— Masters Tournament (@TheMasters) April 12, 2019 He then became the first European player to win all five of his matches in the Ryder Cup , winning legions more fans in his partnership with Englishman Tommy Fleetwood in Paris -- the pair became known as "Moliwood." Francesco also won the Arnold Palmer Invitational at Bay Hill earlier this season and was third at the recent WGC Match Play. His 67 Friday lifted him to seven under where he was joined by Australia's former world No.1 Jason Day, and first-round co-leader Brooks Koepka, who has won three of his last six majors. Molinari's round included five birdies and no bogeys, and just 25 putts, but he insisted it wasn't as easy as it looked. "It never feels smooth around here," Molinari, whose best finish in seven Masters has been tied 19th in 2012, told Sky Sports. Still on the course, four-time champion Tiger Woods birdied the ninth and 11th to reach four under and had a putt from a few feet for another birdie on the short 12th when the siren sounded to suspend play because of the threat of thunderstorms. READ: Dave Alred: The guru teaching golfers think like 'assassins' Photos: The Masters: A-Z in photos The Masters, Augusta – The opening major of the golf season is the Masters from Augusta, Georgia every April. It's a spring rite, steeped in tradition and layered in rich sporting history and drama. It's an event that attracts even non-golfers because of the sublime beauty of the course. Click through the gallery for an A-Z of the Masters. Hide Caption 1 of 27 Photos: The Masters: A-Z in photos A is for Augusta National – The revered course has hosted the year's opening major -- and the only one of the big four events to be played at the same course every year -- since 1934. A is also for the azaleas which traditionally blossom during Masters week and for Amen Corner , the infamous stretch of holes incorporating the 11th, the treacherous short 12th and the tee shot on the par-five 13th. Hide Caption 2 of 27 Photos: The Masters: A-Z in photos B is for Beauty – The Georgian greensward is an oasis among the urban landscape of Augusta, Georgia's second city on the banks of the Savannah River. The bars, burger joints and shopping malls of neighboring Washington Road are in stark contrast to the golfing dreamscape over the fence. B is also for Seve Ballesteros, the Spaniard who opened the European floodgates with wins in 1980 and 1983. Hide Caption 3 of 27 Photos: The Masters: A-Z in photos C is for Caddies – Augusta's caddies are instantly recognizable by their white jump suits. Before 1983, players had to use a club caddie, all of whom were local black men. Since then players have used their usual tour caddies, but they must still don the white suit and green cap. Hide Caption 4 of 27 Photos: The Masters: A-Z in photos D is for Dos and Don'ts – The hallowed property is governed by its own strict rules such as no running or cell phones, but on the flip side traditions exist such as the practice of placing your green Masters chair at your preferred spot and being able to return to your vacant seat hours later. Hide Caption 5 of 27 Photos: The Masters: A-Z in photos E is for Eisenhower – Former US President Dwight D. Eisenhower was a member of Augusta National and several landmarks of his era remain, including Ike's Pond, the fishing lake he championed that is the focal point of the Par-3 Contest. Eisenhower's white cabin also sits near the clubhouse. Hide Caption 6 of 27 Photos: The Masters: A-Z in photos F is for Fans (make that Patrons) – Visitors to Augusta National are known as patrons -- not fans or spectators or the crowd. Tickets are like gold dust, but a limited number of practice round tickets and tournament days are available through a yearly ballot. The waiting list for weekly tournament badges closed years ago. Hide Caption 7 of 27 Photos: The Masters: A-Z in photos G is for Grand Slam – Rory McIlroy just needs the Masters to complete the Grand Slam of all four of golf's major titles. The Northern Irishman blew a four-shot lead at Augusta in 2011, but having won four majors in the meantime returns for his fifth shot at the Grand Slam this week. Only five others have achieved the feat -- Gene Sarazen, Ben Hogan, Gary Player, Jack Nicklaus and Tiger Woods. G is also for greens -- the slick, sloping putting surfaces are infamous. Hide Caption 8 of 27 Photos: The Masters: A-Z in photos H is for History – Augusta National was created by Scottish golf course architect Dr. Alister Mackenzie and co-founder Bobby Jones and opened in 1933 on land that was once the site of Fruitlands Nursery. During World War II the land was briefly given over to turkey and cattle farming. Hide Caption 9 of 27 Photos: The Masters: A-Z in photos I is for Internationals – South African Gary Player -- pictured here in 2014 with Jack Nicklaus (left) and the late Arnold Palmer -- was the first international champion in 1961. Since then the Masters has been won 21 times by overseas players. The US counts for 60 wins from 37 different players. Hide Caption 10 of 27 Photos: The Masters: A-Z in photos J is for Jacket, as in green – The tropical-weight emerald blazer is worn by only Augusta National members and Masters champions. It was first introduced for members in 1937 and ordered from Brooks Uniform Company in New York. Sam Snead was the first winner to receive a jacket and honorary membership in 1949. The reigning Masters champion can take it home for a year, then it must be kept at the club. Hide Caption 11 of 27 Photos: The Masters: A-Z in photos K is for Key holes – The saying goes the Masters doesn't begin until the back nine on Sunday. It starts with one of the hardest holes on the course in the 10th and then enters Amen Corner with the equally tough 11th and then the booby trap of the short 12th. But the long 15th (pictured) is key -- big moves can be made with eagles here. Anything less than a birdie and you will likely go backwards. Hide Caption 12 of 27 Photos: The Masters: A-Z in photos L is for Lane, as in Magnolia Lane – The exclusive driveway to Augusta's historic clubhouse is framed by dozens of magnolia trees. Only members and Masters competitors are allowed to access this revered entrance which gives on to the Founder's Circle and then the whitewashed concrete clubhouse, built in 1854. Hide Caption 13 of 27 Photos: The Masters: A-Z in photos M is for Mickelson – Popular left-hander Phil Mickelson is one of 17 players to have won multiple Masters titles. The three-time champion won the first of his five major titles at Augusta in 2004 after three straight third places. Even at 48, Mickelson remains a Masters threat. Hide Caption 14 of 27 Photos: The Masters: A-Z in photos N is for Nicklaus, as in Jack – The most successful player at the Masters is Jack Nicklaus, whose six Green Jackets remains the record. The 79-year-old is now an honorary starter along with Gary Player, following the death of four-time champion Arnold Palmer in 2016. Hide Caption 15 of 27 Photos: The Masters: A-Z in photos O is for Oak tree – The famous old oak tree on the course side of the clubhouse is an iconic landmark and the traditional meeting place for the game's movers and shakers and media types with the correct credential. A familiar refrain of Masters week is: "Meet you under the tree." Hide Caption 16 of 27 Photos: The Masters: A-Z in photos P is for Par 3s, notably the 12th – Perhaps the most famous short hole in golf, the par-3 12th sits at the heart of Amen Corner. Like a wolf in sheep's clothing, it is just 155 yards long, but Rae's Creek looms large in front and a devilish wind always swirling around the trees makes club selection tricky. Hide Caption 17 of 27 Photos: The Masters: A-Z in photos Q is for Quonset Hut – Modern media are housed in a recently built state-of-the-art facility at the far end of the practice range, but in days gone by the stories from Augusta were crafted in a corrugated metal Quonset Hut. Hide Caption 18 of 27 Photos: The Masters: A-Z in photos R is for Roars – When the excitement rises on a Sunday afternoon and the patrons reach fever pitch, the roars reverberate around the towering pines which act like a giant organ reflecting the noise all over the course. A Phil Mickelson roar stands out, but a roar for Tiger Woods is like no other. Hide Caption 19 of 27 Photos: The Masters: A-Z in photos S is for Spieth – Jordan Spieth was on a fast track to being crowned the new king of Augusta following his wire-to-wire victory in 2015 and dominance for three rounds in 2016. He was still clear with nine holes to play before famously self destructing with two balls in the water on 12. The American has struggled of late and is down to 33rd in the world, but in five Masters appearances he has won, finished second twice, come third and 11th. Hide Caption 20 of 27 Photos: The Masters: A-Z in photos T is for Tradition – The Masters is forward looking but rooted in tradition, such as the pre-tournament Par-3 Contest, in which friends and family members caddie for the players and hit the occasional shot. Jack Nicklaus' grandson Gary made a hole in one last year. Other traditions include the Champions Dinner, in which the holder chooses the menu and hosts the evening on the Tuesday of Masters week Hide Caption 21 of 27 Photos: The Masters: A-Z in photos U is for Under par – When Jordan Spieth won in 2015 he equaled Tiger Woods' 1997 record for the lowest winning score at 18 under par. Hide Caption 22 of 27 Photos: The Masters: A-Z in photos V is for Views – Augusta's vistas are consistently spell-binding with the pines framing the holes and the lush grass, ice white of the bunkers and explosions of color from the flowers and patrons adding to the allure. Hide Caption 23 of 27 Photos: The Masters: A-Z in photos W is for Woods – Who else? Tiger Woods changed golf when he won his first major by a record 12 shots in 1997. He went on to win three further Green Jackets, the last of which came in 2005 after a famous chip-in on the 16th. The 43-year-old is fit again after multiple back surgeries, and among the widely tipped contenders. Hide Caption 24 of 27 Photos: The Masters: A-Z in photos X is for X-factor – Winning the Masters requires a game in mint condition and a bit of something special. Think Tiger Woods' chip-in on the 16th in 2005, or Phil Mickelson's shot threaded through trees on the 13th in 2010. Or what about Bubba Watson's banana ball from the woods on the 10th to clinch a play off in 2012 (pictured)? Hide Caption 25 of 27 Photos: The Masters: A-Z in photos Y is for Youngest winner – Tiger Woods' 1997 win for the first of 14 majors so far made him the youngest Masters champion at the age of 21. Hide Caption 26 of 27 Photos: The Masters: A-Z in photos Z is for Zenith – For many players, winning the Masters represents the zenith of their career. Phil Mickelson's jump for joy in 2004 at his 11th attempt kick started an era which yielded further victories in 2006 and 2010. Hide Caption 27 of 27 Performance under pressure His rise, under the long-time swing tutelage of Denis Pugh, has coincided with his decision three years ago to work with performance mentor Dave Alred, the guru behind England's World Cup-winning rugby star Jonny Wilkinson and who also helped steer Luke Donald to golf's world No.1 slot. Alred's modus operandi is to make practice as accountable and pressurised as match day, and Molinari has blossomed under his wing. He is bidding to become only the fifth reigning Open champion to win the Masters, and the first since Woods in 2001. "It was pretty solid, not many mistakes, and when I missed greens I missed on the good side. Obviously a very good day," he added. The patron roars can be heard clear across the course. #themasters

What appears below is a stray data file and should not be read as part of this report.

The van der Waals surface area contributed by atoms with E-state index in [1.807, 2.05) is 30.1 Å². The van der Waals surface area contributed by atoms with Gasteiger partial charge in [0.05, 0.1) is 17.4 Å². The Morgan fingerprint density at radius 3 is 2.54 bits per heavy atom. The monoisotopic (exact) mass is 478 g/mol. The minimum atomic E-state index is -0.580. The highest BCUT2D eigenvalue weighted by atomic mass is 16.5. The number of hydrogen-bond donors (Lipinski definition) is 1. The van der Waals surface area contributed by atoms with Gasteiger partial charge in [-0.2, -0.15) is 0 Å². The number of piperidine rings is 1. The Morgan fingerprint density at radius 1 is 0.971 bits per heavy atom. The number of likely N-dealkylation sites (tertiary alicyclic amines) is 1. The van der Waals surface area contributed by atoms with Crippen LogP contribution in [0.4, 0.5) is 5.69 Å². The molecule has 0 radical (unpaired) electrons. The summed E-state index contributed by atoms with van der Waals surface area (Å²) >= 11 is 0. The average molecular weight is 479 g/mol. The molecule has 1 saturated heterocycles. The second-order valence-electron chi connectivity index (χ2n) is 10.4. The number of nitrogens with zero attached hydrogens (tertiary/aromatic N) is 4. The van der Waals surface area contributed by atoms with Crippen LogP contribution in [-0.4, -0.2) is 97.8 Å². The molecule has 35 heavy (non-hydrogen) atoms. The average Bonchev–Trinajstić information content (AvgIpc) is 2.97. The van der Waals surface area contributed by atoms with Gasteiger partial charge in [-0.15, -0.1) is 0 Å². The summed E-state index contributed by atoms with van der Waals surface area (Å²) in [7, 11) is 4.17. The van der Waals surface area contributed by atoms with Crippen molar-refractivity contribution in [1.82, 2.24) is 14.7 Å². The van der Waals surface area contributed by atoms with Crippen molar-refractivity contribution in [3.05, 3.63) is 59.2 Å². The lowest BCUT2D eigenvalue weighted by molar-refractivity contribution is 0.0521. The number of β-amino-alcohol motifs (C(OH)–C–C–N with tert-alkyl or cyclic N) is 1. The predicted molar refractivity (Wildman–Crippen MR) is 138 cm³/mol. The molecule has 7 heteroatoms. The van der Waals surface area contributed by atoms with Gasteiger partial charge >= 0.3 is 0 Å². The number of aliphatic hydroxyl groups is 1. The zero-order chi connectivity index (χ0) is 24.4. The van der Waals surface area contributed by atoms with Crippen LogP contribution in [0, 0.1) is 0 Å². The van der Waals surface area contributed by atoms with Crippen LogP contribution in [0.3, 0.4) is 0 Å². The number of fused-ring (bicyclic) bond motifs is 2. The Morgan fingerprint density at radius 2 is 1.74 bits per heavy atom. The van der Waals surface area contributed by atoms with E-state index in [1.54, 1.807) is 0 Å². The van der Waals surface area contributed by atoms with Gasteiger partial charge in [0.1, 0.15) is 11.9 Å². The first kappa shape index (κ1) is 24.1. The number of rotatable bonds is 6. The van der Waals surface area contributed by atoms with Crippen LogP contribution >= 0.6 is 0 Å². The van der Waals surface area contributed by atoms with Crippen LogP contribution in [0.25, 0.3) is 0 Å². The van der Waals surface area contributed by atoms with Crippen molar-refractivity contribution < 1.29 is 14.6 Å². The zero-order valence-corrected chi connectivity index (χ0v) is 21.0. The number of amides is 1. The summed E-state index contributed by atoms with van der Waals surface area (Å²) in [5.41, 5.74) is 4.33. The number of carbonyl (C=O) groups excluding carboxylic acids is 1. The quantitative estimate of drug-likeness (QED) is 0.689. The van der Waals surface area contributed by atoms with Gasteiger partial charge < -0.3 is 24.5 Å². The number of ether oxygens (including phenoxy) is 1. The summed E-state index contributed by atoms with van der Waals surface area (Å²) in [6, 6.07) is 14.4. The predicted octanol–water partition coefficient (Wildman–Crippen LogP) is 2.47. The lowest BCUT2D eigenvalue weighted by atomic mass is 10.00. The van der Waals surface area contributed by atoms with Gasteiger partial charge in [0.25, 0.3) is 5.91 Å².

— Masters Tournament (@TheMasters) April 12, 2019 Day, the 2015 US PGA champion, struggled to walk Thursday after suffering a recurrence of a back injury as he kissed his young daughter before the first round. But intensive physio helped him to a round of 67 Friday as looks to improve on second on his debut in 2011 and third two years later. "Walking this golf course was a little bit tough but it loosened nicely," Day told Sky Sports after round two. "I feel good, I may bend down and give my daughter a kiss a bit differently." READ: Amen Corner: A former champion's guide to the toughest stretch in golf Visit for more news, features and video Koepka, who held off Tiger Woods to win the US PGA last summer for a second straight major and third in 14 months, was the only player without a bogey on Thursday but made a disastrous start Friday with a double bogey on the second. But he fought back to card 71 and remain at the top, one clear of South African debutant Justin Harding and world No.2 Dustin Johnson (68), who is chasing a second major to add to his 2016 US Open title. "It helps having three majors under your belt," said Koepka, who missed last year's Masters with a wrist injury. "It gives you confidence. I like showing up on the big stages."